Lucinda Elliot

Post Two on Albert Zuckerman’s quote: ‘What counts in judging a character for the reader is what we actually see the character do, as opposed to what is said about him.”

In my previous post, I was writing about Albert Zuckerman’s quote and its applicability to questionable anti-heroes, or heroes who convert from anti-heroes into actual heroes in stories. I mentioned how often readers in general are happy to discount these characters’ former shabby or downright hateful deeds, as long as they are not described graphically in the present. I mentioned a few examples from some classic best sellers over the ages.

A series which certainly ought never to be off the best seller list, and which contains an example of such a male character is Rebecca Lochlann’s epic saga ‘Child of the Erinyes’.

In this, the reincarnated heroine, once the Queen of Crete, is torn through the ages between her conflicting love for two men, two half-brothers who reincarnate along with her. I have noted how various women readers prefer the upholder of patriarchy Chrysaleon to the man who secretly ascribes to worship of the female principle, Menoetius. The author establishes early on what Chrysaleon’s general attitude towards women is – brutal even for a mainland warrior from that era. Here’s an account of his carryings on after a battle:

One year ago, Mycenae had made war on Iolkos, in Thessaly…His (Menoetius’) most vivid recollection was of Chrysaleon. His half brother laughed when he cut down one of the enemy’s finest soldiers, who happened to be the king’s youngest son. He hacked the warrior’s leg halfway off at the knee and left him to bleed to death. Later he sliced a woman’s throat from one ear to the other because she refused to stop keening her grief over a dead warrior. After the battle, Chrysaleon and a gang of Mycenaean soldiers raped and sodomized numerous captive women and young girls. Many were killed. Menoetius tried to rein in his brother, but Chrysaleon, drunk on bloodlust, wine, and victory, wouldn’t be stopped. They came to blows. Three of Chrysaleon’s cronies had to overpower Menoetius from behind, knocking him unconscious with the butt of a sword..’

I have been following the series eagerly, as I have said elsewhere. Here, the author leaves the reader in no doubt about this man’s savagery and rapist propensities, which are depicted in a wholly unromantic light through Menoetius’ recellections.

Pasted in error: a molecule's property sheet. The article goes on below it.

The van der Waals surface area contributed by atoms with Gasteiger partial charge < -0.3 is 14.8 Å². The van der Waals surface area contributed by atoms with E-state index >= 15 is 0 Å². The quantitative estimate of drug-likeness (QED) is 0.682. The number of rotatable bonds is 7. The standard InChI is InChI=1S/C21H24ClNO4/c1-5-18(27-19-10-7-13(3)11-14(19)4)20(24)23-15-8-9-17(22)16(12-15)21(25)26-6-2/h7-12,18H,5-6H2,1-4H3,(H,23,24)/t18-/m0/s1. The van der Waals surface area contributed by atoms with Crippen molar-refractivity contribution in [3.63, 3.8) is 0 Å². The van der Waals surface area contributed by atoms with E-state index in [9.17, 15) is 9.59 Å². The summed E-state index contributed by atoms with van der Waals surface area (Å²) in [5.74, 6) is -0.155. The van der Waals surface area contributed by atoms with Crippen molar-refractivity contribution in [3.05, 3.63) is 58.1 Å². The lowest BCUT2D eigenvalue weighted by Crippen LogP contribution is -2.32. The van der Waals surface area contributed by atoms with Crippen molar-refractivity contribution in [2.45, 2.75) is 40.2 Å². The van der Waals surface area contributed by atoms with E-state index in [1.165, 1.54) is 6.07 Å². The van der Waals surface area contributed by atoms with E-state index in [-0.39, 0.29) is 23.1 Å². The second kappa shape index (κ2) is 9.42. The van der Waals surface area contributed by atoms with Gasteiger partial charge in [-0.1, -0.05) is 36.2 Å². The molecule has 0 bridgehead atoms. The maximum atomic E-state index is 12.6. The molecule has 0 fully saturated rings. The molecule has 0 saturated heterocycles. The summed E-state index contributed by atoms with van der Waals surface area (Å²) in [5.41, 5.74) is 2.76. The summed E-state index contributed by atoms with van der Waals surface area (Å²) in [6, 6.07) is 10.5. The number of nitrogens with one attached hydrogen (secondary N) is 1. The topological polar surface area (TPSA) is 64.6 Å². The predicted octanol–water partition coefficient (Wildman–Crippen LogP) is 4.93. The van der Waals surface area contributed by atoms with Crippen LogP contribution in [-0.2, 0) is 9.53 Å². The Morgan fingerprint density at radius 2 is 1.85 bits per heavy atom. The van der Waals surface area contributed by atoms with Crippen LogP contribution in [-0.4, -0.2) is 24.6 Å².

Despite this, the fact remains that many of the women readers still prefer Chrysaleon to Menoetius. Either they cast that ugly scene quickly to the back of their minds, preferring to concentrate on the romantic present where the magnificient, golden maned warrior falls for the fearless and carefree Aridela, or they like him despite it, or – to my mind higly unfortunately – they like him because of it (that last is hopefully, less usual with young women these days than it was with the generation who swooned over ‘The Flame and the Flower’).

To go into the role of rapist ‘heroes’ in romance would be to stray off topic. The point is, that for whatever reason, a large number of readers of this series (which, by the way, does anything but condone rape and which I can’t recommend enough) are able to put aside Chrysaleon’s moral drawbacks and think of him only as an exciting lover for Aridela.

Later on in the series, by the way, Chrysaleon does all sorts of brutal things ‘on stage’ – including raping the heroine – so I assume it becomes a lot more problematic for those readers who prefer him to defend him. My comments only really refer to the first book, where his worst acts take place in the form of anecdote or flashbacks and are therefore, easier for the less careful reader to put aside.

A character whose worst deeds take place offstage, as ancedotes from other people, is one I have always enjoyed discussing, the opportunist romantic interest in Elizabeth Gaskell’s historical novel about the whaling community in Whitby, ‘Sylvia’s Lovers’; this is the the dashing whaler Charley Kinraid.

This is a man of boundless energy, who goes in for flashy heroics at sea and being a ‘light o’ love’ onland. This is quite apart from being the bravest chief harpooner on the Greenland Seas, the life and soul of the company whereever he goes, and a tireless teller of sailor’s tales. His party piece is dancing a hornpipe at three in the morning. Besides, this, he is possessed of dark wavy hair, shining dark eyes, and flashing white teeth.

What chance does his rival for the naive young farmer’s daughter Sylvia Robson, the quiet and respectable shopkeeper Philip Hepburn, have against him?